Monica Lewinsky’s name is not one that will easily be forgotten. The young White House intern’s relationship with then President of the United States, Bill Clinton, resulted in his impeachment and a public washing of much dirty linen. Lewinsky gave an altogether different connotation to the humble cigar, a beret and a blue dress before she dropped of the national radar.
Lewinsky’s life after the scandal was a headlong descent into a kind of infamy that left her deeply humiliated and suicidal on many occasions, as she confesses in the June issue of Vanity Fair, excerpts of which have now gone viral.
After 10 years of silence on the traumatic aftermath of her affair with the First Citizen of the USA, a period in which she relocated to London to do her Masters in Social Psychology from the London School of Economics, to search for a job and a new identity, Lewinsky is back in the limelight and how. Her first person account of her days at the White House, her relationship with the president and everything in between, forms part of a powerful first person narrative that has already set the cat among the pigeons in powerful political circles in the USA.
“Its time to burn the beret and bury the blue dress… tiptoeing around my past—and other people’s futures. I am determined to have a different ending to my story. I’ve decided, finally, to stick my head above the parapet so that I can take back my narrative and give a purpose to my past. (What this will cost me, I will soon find out.)”
Surprisingly though, this is not the revenge of a jilted, scorned woman, as one would imagine. Instead, it seems to be a coming of age story of a woman who has dealt with, or is the process of dealing with, the demons that have haunted her since her summer at the White House.
Reacting to reports that Hillary Clinton had labelled her a “narcissistic loony toon” in conversations with friend Diane Blair, Lewinsky plays social psychologist to the hilt. “If that’s the worst thing she said, I should be so lucky. Mrs. Clinton, I read, had supposedly confided to Blair that, in part, she blamed herself for her husband’s affair (by being emotionally neglectful) and seemed to forgive him. Although she regarded Bill as having engaged in ‘gross inappropriate behavior,’ the affair was, nonetheless, ‘consensual (was not a power relationship).”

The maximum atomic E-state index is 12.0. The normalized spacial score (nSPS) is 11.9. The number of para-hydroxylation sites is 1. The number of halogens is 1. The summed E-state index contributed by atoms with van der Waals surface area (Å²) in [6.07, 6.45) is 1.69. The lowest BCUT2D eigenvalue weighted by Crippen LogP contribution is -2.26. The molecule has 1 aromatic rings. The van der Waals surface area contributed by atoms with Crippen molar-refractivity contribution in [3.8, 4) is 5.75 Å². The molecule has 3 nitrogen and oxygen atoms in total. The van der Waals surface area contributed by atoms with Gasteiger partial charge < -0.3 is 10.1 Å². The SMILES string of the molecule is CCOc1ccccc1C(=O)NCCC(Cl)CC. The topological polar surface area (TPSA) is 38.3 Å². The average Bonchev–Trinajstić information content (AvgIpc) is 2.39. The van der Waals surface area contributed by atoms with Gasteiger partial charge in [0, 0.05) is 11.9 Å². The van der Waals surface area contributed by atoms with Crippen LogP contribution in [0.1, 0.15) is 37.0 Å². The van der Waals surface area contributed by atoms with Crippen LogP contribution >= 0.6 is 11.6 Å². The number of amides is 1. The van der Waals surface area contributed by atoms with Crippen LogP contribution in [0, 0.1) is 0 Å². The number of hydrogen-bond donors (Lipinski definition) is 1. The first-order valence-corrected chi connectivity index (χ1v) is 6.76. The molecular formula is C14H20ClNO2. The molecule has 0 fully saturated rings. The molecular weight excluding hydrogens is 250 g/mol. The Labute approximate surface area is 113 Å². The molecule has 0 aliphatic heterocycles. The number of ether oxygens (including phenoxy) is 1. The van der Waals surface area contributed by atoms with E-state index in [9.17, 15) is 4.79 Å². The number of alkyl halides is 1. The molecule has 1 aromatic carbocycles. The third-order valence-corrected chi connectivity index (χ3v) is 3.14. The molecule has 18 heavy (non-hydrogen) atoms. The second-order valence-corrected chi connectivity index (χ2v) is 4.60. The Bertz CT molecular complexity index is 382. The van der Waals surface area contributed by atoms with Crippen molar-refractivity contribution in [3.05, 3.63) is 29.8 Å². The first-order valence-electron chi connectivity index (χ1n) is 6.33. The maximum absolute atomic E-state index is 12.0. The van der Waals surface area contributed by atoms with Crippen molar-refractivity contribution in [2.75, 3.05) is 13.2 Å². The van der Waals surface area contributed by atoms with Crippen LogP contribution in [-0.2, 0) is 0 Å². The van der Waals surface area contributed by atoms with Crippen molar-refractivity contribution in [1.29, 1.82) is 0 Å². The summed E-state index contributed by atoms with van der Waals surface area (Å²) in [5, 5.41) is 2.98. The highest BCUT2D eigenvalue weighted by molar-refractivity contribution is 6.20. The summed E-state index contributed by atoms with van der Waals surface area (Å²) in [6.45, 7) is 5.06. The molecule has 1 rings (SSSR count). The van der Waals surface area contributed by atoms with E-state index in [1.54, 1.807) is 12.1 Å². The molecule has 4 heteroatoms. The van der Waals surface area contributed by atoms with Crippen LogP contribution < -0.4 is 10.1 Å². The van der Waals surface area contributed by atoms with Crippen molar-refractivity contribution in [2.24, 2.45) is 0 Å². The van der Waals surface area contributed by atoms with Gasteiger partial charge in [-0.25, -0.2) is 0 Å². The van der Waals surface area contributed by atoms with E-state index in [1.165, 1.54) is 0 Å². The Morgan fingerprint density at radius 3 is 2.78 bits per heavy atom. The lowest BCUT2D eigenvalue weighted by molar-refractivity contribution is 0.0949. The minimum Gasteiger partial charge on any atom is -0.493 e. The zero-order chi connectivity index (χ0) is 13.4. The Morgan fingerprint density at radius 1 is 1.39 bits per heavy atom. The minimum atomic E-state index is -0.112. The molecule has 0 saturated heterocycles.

We are not sure how the Clintons will take the appearance of this skeleton from their past, into their new life. In the years in between he has become a respected international figure, thanks to the Clinton Foundation that he steers and she has done a turn as Secretary Of State in Barack Obama’s government and could well be the first woman President of the USA, if all goes well in 2016. We suspect some fresh rumbles in the Clinton household after this categorical statement from Lewinsky though and makes us wonder about the timing of the essay.
There is something about Lewinsky’s account of the days immediately after the affair hit the national headlines, that makes the heart go out to her. She speaks of the days in 1998, immediately after the affair was exposed, when she lay in bed, distraught from the things that were happening around her. Her mother stayed by her bed night after night fearing that the shame, humiliation and, indeed the fear that had been thrown at her, would drive her to suicide. Remember, she was only in her mid- twenties then and possibly had no idea that the consequences of her relationship with a President would haunt her through her life. As it does, even today.
After a job interview in 2008 —when Hillary was in the race for the democratic party’s nomination to be their presidential candidate — a prospective employer had this to say to Lewinsky : “So here’s the thing, Monica. You’re clearly a bright young woman and affable, but for us — and probably any other organisation that relies on grants and other government funding — it’s risky. We would first need a Letter of Indemnification from the Clintons. After all, there is a 25% chance that Mrs Clinton will be the next president.”
Now that it is fairly clear that Hillary Clinton will throw her hat into the ring for a shot at the Presidency of the United States, Lewinsky says in her essay that she is apprehensive about the “next wave” of paparazzi and the “’Where is she now?’ stories” if Hillary Clinton decides to run in 2016.
“I’ve begun to find it debilitating to plot out the cycle of my life based, to some degree, on the political calendar. For me, it’s a scenario in which the personal and the political are impossible to separate.”
We will keep you posted about the developments on this front. But we do hope that Lewinsky gets another chance at life. Fifteen years is a long time to live in obscurity. Everyone deserves a second chance. We are sure Hillary Clinton will agree.
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